Crucially, these are the decisions that refugees are making every hour of every day and you wonder how they ever make it. Needless to say, Bury Me My Love is one of the titles earning a bit of a buzz. It’s already up for awards and deservedly so. It’s out now on Android and iOS.
You know I like beautiful games and Growbot is one of the prettiest. It’s a point and click adventure about a little robot, the cutest little robot you’ve ever seen, who is trying to save her space station from destruction from some pesky crystals.
The quality and intricacy of the graphics blew me away and then I discovered that the whole game was the work of one woman, illustrator Lisa Evans. Growbot is a whimsical, children’s book illustration, sci-fi adventure wrapped in a message of environmentalism and nurturing.
It’s just so beautiful and quirky, you’d have to have a heart of stone not to want to play it. But it’s not just pretty, there are mechanical-based puzzles, as well as environmental clues and puzzles for that tradition 2D adventure game feel.
You can follow its development via its Steam page.
The Almost Gone
From Belgian developers, Happy Volcano, The Almost Gone has a minimalist style that places the player at a distance from the main action, in the style of games like Monument Valley and Pavilion. The game opens with a room with no roof and two of the walls missing, so we can see inside, much like a theatre set or doll house. From there, the player can turn the whole scene to reveal new parts of the room and new clues.
The game plays with the idea of reality. Not only does the narrator question what is real, claiming that the books are glued to the bookshelf because it’s all fake, but you then find things that break the fourth wall even further. At one point you also find a telescope, which toys with the idea of viewpoint and draws the player in from a macro to micro perspective.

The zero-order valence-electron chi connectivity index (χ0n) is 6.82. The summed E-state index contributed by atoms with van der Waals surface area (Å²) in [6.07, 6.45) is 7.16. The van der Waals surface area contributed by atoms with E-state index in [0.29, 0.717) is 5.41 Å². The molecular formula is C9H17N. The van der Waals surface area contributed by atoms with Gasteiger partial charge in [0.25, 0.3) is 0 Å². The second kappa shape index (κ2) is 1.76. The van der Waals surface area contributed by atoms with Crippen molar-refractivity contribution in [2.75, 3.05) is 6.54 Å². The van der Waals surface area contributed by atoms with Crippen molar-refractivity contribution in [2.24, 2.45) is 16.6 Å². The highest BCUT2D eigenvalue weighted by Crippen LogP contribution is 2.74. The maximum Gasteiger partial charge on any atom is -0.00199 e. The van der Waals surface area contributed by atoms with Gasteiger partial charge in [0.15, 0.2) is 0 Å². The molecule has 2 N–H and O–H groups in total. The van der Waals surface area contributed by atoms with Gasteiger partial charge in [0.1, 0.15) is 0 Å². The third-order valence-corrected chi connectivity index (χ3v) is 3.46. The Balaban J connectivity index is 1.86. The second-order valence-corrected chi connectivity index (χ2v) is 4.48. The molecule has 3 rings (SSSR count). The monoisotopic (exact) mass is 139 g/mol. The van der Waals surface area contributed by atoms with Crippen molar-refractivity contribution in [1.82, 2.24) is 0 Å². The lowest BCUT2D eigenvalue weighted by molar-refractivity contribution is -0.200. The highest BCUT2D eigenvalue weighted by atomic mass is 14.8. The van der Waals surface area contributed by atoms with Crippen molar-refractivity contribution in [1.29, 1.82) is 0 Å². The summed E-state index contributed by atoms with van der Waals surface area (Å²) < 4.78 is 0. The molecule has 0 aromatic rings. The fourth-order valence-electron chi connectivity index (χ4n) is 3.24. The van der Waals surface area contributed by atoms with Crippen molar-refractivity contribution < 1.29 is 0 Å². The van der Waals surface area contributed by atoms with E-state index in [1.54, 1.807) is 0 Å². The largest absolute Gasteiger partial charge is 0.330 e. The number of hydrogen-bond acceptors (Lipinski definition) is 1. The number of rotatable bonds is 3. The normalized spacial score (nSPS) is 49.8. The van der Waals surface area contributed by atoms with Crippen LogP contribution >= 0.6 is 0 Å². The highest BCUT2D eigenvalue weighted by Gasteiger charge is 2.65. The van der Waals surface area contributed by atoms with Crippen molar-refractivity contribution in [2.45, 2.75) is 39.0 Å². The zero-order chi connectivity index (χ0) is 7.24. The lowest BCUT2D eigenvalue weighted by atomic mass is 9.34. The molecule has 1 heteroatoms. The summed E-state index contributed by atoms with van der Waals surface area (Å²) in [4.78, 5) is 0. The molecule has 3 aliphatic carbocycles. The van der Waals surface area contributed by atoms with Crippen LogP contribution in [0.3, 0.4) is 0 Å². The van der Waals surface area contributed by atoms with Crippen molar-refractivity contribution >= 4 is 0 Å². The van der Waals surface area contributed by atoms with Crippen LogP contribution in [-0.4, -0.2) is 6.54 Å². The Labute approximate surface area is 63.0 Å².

This is a beautifully clever mystery game, with a dark heart, written by a famous Dutch author, thanks to some funding from the Dutch government and I can’t wait to play more. Follow progress here.
Alongside more fantastic games than I have space to cover here, were two days of incredible talks. Stand out speakers included Jon Ingold of Inkle Studios, talking about the development process behind their upcoming game, Heaven’s Vault. Ian Thomas of Talespinners gave a rollercoaster talk on narrative without dialogue, delivering what could have covered hours of advice in just 30 minutes.
Over the two days, highlights were Brian Moriarty, Lottie Bevan with practical advice and a slot on voice acting, which brought together Doug Cockle (Geralt) and Rolf Saxon (George Stobart). The highlight for Sunday was Zak Garriss, narrative designer for Life is Strange: Before the Storm, who gave an insight into how he runs his writer’s room, with really sensitive and heartfelt advice for new writers.
Adventure X is a little-known event and on day one it was a victim of its own success, as people had to be turned away, so it may have to move to a bigger venue for 2018. It offers a really supportive space for indie developers and places a really important emphasis on narrative, which is often lacking from other industry events. It’s a fantastic event and long may it continue to grow.
You can find all the links to the games I didn’t get to play and couldn’t cover here on the Adventure X website. All the talks are also available online.